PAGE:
Why you should have at least 6 different credit cards

Eric Cole has been working in cybersecurity since the 1980s, before the term was even widely known.

When he would attend parties and get-togethers, friends would either not know what cybersecurity was, or tell him they thought his profession was “weird,” he said.

Since that time, as more shopping has happened online, and breaches such as Equifax’s EFX, +0.78%   have made Americans afraid of cyber attackers, they want to know how to stay safe. And many still aren’t taking the threat seriously enough.

“Security is an afterthought,” he said. “No one ever thinks about it until after the fact.”

Be really careful of your kids. During the holiday season the amount of child abductions in malls increases.

Eric Cole, former cybersecurity commissioner under Barack Obama

Cole was recruited by the CIA when he was studying computer science at New York Institute of Technology. Since then, he has developed several security companies, including The Sytex Group, which Lockheed Martin Corporation acquired in 2005. That drew the attention of experts in the government, including the FBI, which led to Cole’s appointment as former president Barack Obama’s cybersecurity commissioner.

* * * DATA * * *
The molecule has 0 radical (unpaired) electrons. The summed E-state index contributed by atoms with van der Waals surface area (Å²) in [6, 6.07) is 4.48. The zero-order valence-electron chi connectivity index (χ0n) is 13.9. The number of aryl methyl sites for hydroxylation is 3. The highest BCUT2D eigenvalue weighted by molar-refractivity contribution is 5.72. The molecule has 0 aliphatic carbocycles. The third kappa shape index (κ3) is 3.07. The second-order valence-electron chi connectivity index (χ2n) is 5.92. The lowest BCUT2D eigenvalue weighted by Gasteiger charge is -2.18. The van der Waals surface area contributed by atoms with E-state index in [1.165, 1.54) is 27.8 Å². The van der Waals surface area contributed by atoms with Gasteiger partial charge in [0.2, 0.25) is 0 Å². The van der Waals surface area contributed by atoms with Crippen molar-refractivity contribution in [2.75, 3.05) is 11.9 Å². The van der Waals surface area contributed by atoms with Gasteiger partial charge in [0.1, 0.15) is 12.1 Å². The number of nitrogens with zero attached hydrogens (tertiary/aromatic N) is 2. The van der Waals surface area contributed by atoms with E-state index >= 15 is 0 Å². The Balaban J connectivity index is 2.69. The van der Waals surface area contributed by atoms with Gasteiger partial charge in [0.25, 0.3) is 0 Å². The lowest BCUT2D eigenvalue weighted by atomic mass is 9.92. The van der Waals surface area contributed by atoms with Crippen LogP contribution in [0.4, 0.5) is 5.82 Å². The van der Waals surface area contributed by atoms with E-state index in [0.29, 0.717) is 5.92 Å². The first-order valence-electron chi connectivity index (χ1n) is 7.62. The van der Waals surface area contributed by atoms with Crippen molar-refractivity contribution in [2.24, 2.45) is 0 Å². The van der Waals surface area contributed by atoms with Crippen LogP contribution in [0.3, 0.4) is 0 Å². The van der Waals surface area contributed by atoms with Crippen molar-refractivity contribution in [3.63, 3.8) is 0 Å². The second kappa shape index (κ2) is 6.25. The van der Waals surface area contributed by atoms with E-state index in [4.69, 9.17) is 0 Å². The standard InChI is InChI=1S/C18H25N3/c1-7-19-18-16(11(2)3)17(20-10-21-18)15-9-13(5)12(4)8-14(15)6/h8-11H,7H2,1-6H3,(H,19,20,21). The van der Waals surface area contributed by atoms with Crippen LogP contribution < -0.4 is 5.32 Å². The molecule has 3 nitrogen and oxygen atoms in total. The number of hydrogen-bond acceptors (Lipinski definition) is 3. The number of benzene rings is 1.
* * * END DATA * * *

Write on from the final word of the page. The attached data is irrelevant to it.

He has also served as personal cybersecurity advisor for Bill Gates and his family and is the author of “Online Danger: How to protect yourself and your loved ones from the evil side of the Internet,” which will debut in January 2018.

Cole sold a cybersecurity company to Lockheed Martin in 2005.

These are his top tips for staying safe online this holiday season:

MarketWatch: What common mistakes do people make during the holidays?

Cole: Be really careful of your kids. During the holiday season the amount of child abductions in malls increases. And the reason is children have location services turned on in apps on their phone. If I was a child predator, I could basically track your child at the mall.

MarketWatch: Are there predators really sophisticated enough to do that?

Cole: Location services are on most games, Snapchat, Instagram FB, +1.71% If I was a child predator, I could set up an Instagram or Snapchat profile to look like it’s for a 16-year-old girl. We’re seeing that being used a lot more, and it’s going to increase.

I do a lot of work with law enforcement and the FBI, and unfortunately those are real cases. One case six months ago, one dirtball targeted seven girls at different schools. We were able to eventually get his phone and see it was the seven people he had on Snapchat.

(A spokesman for Snapchat told MarketWatch that when entering the “Map” feature for the first time, Snapchat users can either select “Ghost Mode,” “Select Friends” or “My Friends” to see their location. They must select “Ghost Mode” to disappear from the Map. If they choose “My Friends,” the app will remind them of that choice periodically.)